In England, 15ᵗʰ – 16ᵗʰ centuries, a unit of count for fish, = 20 or 22 ling or cod.


In England, 15ᵗʰ – 19ᵗʰ centuries, a unit of mass for steel, = 12 sheaves, although many early sources say 6. At 12 sheaves to the burden, it = 360 gads or individual pieces of steel. After the 17ᵗʰ century = 180 pounds. Also spelled burdon.



Stile by the Gadde, the Cheff, the Burdon. Also style by gadds; and euery pece of stele in hymselfe is a gadde; and xxx gaddes make a scheff, and xii scheff make a burdon.

The Noumbre of Weyghtes. [latter part of the fifteenth century]
MS Cotton, Vesp. E. IX ff 86-110. Printed in Hubert Hall, and Frida J. Nicholas, editors. Select Tracts and Table Books Relating to English Weights and Measures. Camden Miscellany, Vol. XV. (Camden Third Series vol. XLI) London: Camden Society, 1929. Page 17.


Stelle the barelle wyche owght to be iiiixx burden and vi sheffe makythe the burdyn and xxx gaddes makythe the sheffe    £vi.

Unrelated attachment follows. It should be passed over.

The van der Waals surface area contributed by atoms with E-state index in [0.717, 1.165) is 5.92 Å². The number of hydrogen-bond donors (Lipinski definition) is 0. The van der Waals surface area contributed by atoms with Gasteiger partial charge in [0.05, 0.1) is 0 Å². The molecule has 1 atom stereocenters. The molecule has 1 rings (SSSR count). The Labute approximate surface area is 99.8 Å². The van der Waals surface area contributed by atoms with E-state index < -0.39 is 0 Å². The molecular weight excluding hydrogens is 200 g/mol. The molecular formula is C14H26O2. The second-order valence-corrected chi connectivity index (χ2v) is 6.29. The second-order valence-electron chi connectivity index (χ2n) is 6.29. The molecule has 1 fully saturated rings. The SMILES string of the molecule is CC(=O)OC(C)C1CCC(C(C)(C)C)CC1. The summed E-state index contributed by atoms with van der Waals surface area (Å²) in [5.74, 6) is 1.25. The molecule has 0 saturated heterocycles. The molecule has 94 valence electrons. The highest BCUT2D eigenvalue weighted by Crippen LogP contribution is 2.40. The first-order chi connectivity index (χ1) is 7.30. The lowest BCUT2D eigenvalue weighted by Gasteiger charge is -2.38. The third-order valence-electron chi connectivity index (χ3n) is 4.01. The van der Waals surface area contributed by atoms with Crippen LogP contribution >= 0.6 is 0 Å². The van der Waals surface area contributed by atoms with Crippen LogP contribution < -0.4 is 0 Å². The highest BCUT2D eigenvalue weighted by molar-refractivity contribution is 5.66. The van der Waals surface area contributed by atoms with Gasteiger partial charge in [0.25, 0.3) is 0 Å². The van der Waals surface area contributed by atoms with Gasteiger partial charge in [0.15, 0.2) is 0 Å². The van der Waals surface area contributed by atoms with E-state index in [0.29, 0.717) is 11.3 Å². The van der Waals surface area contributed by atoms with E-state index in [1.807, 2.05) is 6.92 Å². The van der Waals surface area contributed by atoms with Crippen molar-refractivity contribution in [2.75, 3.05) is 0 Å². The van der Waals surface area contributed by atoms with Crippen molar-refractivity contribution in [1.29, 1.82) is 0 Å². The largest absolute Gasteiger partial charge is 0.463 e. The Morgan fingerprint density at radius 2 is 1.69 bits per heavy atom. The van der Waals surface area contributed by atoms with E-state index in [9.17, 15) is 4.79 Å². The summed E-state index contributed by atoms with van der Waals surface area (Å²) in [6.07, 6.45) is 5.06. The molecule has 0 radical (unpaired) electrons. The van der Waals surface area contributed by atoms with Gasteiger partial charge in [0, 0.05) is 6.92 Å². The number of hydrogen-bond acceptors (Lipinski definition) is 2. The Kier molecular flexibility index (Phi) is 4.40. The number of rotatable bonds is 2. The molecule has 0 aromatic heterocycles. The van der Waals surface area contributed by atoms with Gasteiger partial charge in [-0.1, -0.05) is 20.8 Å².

Steel, the barrel, which ought to be 80 burden, and 6 sheaves make a burden, and 30 gaddes make a sheave    6 pounds. [customs duty]

From a 1732 copy (British Museum Add. Roll, 16577) of a manuscript internally dated 15 July 1507, consisting of a list of customs duties on various articles, as reproduced as Appendix C in Norman Scott Brien Gras, The Early English Customs System, Cambridge (MA): Harvard University Press, 1918, page 703.


As for our steele, it is not so good for edge-tools as that of Cullen [Cologne], and yet the one is often sold for the other, and the like tale is used for both, that is to saie, thirtie gads to the sheffe, and six sheffes to the burden.

William Harrison.
A Description of England.
in Raphael Holinshed's Chronicles (1577).

In the second edition of Holinshed, printed only ten years later in 1587, the passage reads “twelve sheffes to the burden.” It is thus very difficult to decide whether the burden was 6 or 12 sheaves.